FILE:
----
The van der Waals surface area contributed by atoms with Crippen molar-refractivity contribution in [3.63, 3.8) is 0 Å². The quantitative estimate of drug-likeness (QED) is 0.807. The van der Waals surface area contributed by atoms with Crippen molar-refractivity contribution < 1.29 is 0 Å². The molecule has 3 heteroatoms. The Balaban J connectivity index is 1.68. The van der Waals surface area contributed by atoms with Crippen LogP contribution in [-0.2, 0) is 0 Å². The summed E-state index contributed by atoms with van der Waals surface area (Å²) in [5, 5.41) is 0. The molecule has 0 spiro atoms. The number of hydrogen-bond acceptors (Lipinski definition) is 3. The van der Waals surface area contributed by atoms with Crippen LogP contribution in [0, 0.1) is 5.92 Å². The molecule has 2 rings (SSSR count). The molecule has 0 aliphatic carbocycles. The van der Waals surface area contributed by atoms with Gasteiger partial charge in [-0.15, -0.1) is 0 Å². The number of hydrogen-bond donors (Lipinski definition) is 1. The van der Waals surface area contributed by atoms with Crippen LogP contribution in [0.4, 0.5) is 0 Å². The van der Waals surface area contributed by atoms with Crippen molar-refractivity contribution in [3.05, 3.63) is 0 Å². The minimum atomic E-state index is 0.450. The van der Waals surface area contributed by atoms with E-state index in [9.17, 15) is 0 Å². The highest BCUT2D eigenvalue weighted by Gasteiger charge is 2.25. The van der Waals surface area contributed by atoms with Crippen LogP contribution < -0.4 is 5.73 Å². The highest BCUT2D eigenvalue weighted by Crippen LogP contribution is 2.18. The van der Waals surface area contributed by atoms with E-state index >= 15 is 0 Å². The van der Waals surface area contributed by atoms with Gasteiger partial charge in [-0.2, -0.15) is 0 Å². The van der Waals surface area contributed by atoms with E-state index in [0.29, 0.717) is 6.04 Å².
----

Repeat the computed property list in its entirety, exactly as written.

The van der Waals surface area contributed by atoms with Crippen molar-refractivity contribution in [3.63, 3.8) is 0 Å². The quantitative estimate of drug-likeness (QED) is 0.807. The van der Waals surface area contributed by atoms with Crippen molar-refractivity contribution < 1.29 is 0 Å². The molecule has 3 heteroatoms. The Balaban J connectivity index is 1.68. The van der Waals surface area contributed by atoms with Crippen LogP contribution in [-0.2, 0) is 0 Å². The summed E-state index contributed by atoms with van der Waals surface area (Å²) in [5, 5.41) is 0. The molecule has 0 spiro atoms. The number of hydrogen-bond acceptors (Lipinski definition) is 3. The van der Waals surface area contributed by atoms with Crippen LogP contribution in [0, 0.1) is 5.92 Å². The molecule has 2 rings (SSSR count). The molecule has 0 aliphatic carbocycles. The van der Waals surface area contributed by atoms with Gasteiger partial charge in [-0.15, -0.1) is 0 Å². The number of hydrogen-bond donors (Lipinski definition) is 1. The van der Waals surface area contributed by atoms with Crippen LogP contribution in [0.4, 0.5) is 0 Å². The van der Waals surface area contributed by atoms with Crippen molar-refractivity contribution in [3.05, 3.63) is 0 Å². The minimum atomic E-state index is 0.450. The van der Waals surface area contributed by atoms with E-state index in [9.17, 15) is 0 Å². The highest BCUT2D eigenvalue weighted by Gasteiger charge is 2.25. The van der Waals surface area contributed by atoms with Crippen LogP contribution < -0.4 is 5.73 Å². The highest BCUT2D eigenvalue weighted by Crippen LogP contribution is 2.18. The van der Waals surface area contributed by atoms with E-state index >= 15 is 0 Å². The van der Waals surface area contributed by atoms with Gasteiger partial charge in [-0.2, -0.15) is 0 Å². The van der Waals surface area contributed by atoms with E-state index in [0.29, 0.717) is 6.04 Å².